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Butterflies are some of the most beautiful creatures on earth. These flying insects belong to the order Lepidoptera, as well as the moths. There are approximately 20000 species of butterflies in the world, and most of them are diurnal, which means they are usually active during the day, and they spend the night sleeping. These lovely insects have different patterns of behavior and different habits. Some of them may migrate over long distances, to lay their eggs, while some other cultivate symbiotic and parasitic relationships with insects that live in large colonies, namely ants. When we look at the butterflies, it seems like they carelessly fly around enjoying the nature. Therefore, one of the most common questions regarding the butterflies is do they eat at all and what do they feed on.

What do butterflies eat?

To answer this question correctly, we should take various phases of butterflies’ life in the account. A single butterfly lives through four phases during its short life: egg, larva, pupa and adult. In the phase of an egg, which lasts for a couple of weeks, nutrition is very important, since many of the species migrate to lay their eggs somewhere where the larvae or caterpillars will have something to eat when they get out of the egg. Butterfly larvae complete their nutrition by eating plant leaves near which they were born. Through a complete life stage of caterpillar, the butterfly actually searches for food. Some species live in the synergy with ants, and even communicate with them using vibrations and chemical signals.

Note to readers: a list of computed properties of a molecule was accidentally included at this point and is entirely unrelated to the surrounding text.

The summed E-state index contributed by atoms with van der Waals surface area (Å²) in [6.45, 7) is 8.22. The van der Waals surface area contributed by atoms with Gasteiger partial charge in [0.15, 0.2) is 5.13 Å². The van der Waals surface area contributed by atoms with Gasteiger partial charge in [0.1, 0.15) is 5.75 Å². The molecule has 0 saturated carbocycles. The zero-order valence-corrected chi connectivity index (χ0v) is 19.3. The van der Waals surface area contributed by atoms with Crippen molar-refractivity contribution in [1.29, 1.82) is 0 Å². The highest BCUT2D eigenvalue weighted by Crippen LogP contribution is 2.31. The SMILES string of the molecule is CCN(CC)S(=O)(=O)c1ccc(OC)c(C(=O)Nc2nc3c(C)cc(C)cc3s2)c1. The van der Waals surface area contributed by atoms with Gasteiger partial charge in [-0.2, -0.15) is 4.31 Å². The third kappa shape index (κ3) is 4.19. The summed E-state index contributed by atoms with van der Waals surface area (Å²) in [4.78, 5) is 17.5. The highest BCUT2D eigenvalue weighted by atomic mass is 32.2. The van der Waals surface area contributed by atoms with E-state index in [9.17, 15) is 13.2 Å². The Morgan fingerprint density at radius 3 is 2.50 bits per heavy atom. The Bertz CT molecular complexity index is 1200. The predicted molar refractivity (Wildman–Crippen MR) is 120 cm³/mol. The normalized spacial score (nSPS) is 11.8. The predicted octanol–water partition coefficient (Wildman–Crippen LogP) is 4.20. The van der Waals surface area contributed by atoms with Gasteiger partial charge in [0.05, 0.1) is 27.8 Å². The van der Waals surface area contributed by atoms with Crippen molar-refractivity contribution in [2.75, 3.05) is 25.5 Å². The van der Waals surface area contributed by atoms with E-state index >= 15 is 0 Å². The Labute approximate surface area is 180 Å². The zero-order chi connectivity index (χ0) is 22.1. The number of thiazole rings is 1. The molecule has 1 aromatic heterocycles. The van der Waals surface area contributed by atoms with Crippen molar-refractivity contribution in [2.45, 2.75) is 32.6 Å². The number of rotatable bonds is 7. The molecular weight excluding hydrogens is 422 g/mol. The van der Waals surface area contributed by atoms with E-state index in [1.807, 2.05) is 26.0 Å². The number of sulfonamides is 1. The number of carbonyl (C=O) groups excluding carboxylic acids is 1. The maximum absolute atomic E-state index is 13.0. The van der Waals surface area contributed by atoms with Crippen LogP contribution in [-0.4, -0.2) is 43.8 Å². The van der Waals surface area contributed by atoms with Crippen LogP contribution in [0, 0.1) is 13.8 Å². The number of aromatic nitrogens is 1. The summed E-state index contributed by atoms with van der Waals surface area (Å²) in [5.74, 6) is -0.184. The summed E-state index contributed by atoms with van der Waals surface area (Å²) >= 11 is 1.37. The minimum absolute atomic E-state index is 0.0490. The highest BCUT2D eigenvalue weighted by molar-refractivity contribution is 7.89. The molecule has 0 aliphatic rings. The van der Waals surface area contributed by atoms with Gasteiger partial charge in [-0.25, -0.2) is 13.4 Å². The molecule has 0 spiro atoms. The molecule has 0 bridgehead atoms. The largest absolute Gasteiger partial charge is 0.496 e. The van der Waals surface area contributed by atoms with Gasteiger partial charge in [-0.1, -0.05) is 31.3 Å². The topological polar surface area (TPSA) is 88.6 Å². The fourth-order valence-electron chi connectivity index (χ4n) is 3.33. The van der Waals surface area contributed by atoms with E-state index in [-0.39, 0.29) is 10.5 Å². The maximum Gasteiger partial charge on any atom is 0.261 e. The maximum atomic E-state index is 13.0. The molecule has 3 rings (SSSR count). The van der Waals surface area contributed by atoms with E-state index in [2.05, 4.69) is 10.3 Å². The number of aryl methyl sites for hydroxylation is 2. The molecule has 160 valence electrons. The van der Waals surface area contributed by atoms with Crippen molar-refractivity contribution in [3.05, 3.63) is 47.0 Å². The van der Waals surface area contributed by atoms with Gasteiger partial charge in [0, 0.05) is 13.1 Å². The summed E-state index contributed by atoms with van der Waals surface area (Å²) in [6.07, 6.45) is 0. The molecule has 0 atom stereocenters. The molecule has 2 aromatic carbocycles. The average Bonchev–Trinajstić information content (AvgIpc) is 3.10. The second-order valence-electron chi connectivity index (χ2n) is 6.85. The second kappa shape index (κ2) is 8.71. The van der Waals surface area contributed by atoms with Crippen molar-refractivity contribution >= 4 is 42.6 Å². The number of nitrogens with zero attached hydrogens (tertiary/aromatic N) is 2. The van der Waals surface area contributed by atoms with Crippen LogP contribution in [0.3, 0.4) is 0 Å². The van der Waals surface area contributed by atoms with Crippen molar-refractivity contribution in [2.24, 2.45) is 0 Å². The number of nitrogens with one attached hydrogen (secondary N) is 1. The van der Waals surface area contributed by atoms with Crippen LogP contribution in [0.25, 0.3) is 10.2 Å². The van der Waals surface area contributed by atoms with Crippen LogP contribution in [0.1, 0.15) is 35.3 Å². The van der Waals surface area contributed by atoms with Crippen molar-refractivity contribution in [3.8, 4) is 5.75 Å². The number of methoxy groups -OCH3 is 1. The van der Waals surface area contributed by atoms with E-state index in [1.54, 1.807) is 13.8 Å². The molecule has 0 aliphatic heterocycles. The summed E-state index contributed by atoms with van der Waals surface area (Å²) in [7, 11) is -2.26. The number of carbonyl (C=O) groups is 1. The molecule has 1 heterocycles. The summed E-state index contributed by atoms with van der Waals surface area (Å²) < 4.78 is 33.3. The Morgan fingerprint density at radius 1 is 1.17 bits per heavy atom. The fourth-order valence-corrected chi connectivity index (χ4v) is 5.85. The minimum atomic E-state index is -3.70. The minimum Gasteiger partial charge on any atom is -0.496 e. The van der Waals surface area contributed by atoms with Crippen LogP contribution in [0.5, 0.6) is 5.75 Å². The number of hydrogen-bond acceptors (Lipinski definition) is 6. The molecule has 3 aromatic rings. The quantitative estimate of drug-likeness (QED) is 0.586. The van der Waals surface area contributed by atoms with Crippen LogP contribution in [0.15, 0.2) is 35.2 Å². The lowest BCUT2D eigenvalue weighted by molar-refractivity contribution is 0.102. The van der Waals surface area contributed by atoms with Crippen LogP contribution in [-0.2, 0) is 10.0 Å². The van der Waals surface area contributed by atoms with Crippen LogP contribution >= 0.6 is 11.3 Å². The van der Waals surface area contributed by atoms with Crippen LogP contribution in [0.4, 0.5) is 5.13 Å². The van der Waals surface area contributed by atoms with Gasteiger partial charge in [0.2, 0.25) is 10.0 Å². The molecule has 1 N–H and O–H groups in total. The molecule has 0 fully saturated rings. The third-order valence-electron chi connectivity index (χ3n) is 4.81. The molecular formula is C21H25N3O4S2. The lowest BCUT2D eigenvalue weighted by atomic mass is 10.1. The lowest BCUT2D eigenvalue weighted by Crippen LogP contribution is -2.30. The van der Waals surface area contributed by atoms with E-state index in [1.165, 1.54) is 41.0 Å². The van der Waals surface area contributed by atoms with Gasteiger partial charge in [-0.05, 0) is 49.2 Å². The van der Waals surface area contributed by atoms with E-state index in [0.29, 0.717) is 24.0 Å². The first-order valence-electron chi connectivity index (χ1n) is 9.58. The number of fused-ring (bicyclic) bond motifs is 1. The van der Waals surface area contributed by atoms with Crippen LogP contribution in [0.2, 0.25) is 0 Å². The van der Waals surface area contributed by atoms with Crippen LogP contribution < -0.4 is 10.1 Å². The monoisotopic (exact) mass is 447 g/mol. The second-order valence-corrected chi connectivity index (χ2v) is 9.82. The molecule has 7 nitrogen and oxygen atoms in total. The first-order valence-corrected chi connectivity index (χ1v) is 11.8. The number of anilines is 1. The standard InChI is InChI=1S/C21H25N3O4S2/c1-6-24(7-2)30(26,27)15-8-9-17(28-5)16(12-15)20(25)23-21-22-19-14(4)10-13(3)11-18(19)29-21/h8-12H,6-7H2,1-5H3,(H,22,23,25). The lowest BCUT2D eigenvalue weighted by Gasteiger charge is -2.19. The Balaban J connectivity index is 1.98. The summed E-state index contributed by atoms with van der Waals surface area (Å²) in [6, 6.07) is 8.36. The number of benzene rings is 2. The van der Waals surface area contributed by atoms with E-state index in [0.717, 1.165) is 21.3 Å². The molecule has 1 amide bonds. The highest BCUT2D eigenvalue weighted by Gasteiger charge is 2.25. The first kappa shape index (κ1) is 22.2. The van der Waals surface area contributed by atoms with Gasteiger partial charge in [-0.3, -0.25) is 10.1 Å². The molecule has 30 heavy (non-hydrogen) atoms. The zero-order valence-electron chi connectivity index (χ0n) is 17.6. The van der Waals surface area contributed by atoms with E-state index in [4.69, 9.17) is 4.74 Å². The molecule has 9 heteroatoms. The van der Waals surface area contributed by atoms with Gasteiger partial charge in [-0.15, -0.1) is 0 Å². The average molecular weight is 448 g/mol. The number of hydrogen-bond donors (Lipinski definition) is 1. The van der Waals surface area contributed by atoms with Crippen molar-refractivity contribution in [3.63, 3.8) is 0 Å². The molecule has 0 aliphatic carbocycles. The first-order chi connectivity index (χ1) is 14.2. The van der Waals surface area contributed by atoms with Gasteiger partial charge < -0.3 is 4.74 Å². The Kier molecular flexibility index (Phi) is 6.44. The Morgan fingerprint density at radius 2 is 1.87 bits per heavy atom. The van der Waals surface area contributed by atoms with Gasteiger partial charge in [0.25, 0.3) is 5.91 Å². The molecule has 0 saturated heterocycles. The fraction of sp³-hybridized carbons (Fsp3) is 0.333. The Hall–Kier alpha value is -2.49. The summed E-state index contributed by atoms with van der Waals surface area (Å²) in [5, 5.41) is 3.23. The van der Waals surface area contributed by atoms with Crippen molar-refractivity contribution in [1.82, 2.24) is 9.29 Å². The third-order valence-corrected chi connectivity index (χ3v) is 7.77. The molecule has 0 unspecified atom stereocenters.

When the larva is fully grown, it starts producing hormones and completely stops feeding. In this phase, the larva is searching for the suitable pupation site, usually a stem or a leaf. When it finds a spot it attaches to it and transforms into pupa or chrysalis. In this phase, butterfly goes through metamorphosis and finally transforms into an adult butterfly.

Adult butterfly diet

An adult butterfly doesn’t eat in the traditional sense of the word, but it feeds by drinking nectar from flowers. Butterflies also feed on pollen, three saps, juices from rotting fruit, dung, dissolved minerals in the dirt, and even on the decaying flesh. Some of the butterfly species feed on particular flowers and usually bypass other available flower species, no matter if they could be even more rewarding. This way, butterflies act as important pollinators.

A couple of species of butterflies have increased need for sodium, and they are attracted to salt. These butterflies may even land on humans, attracted by their sweat.

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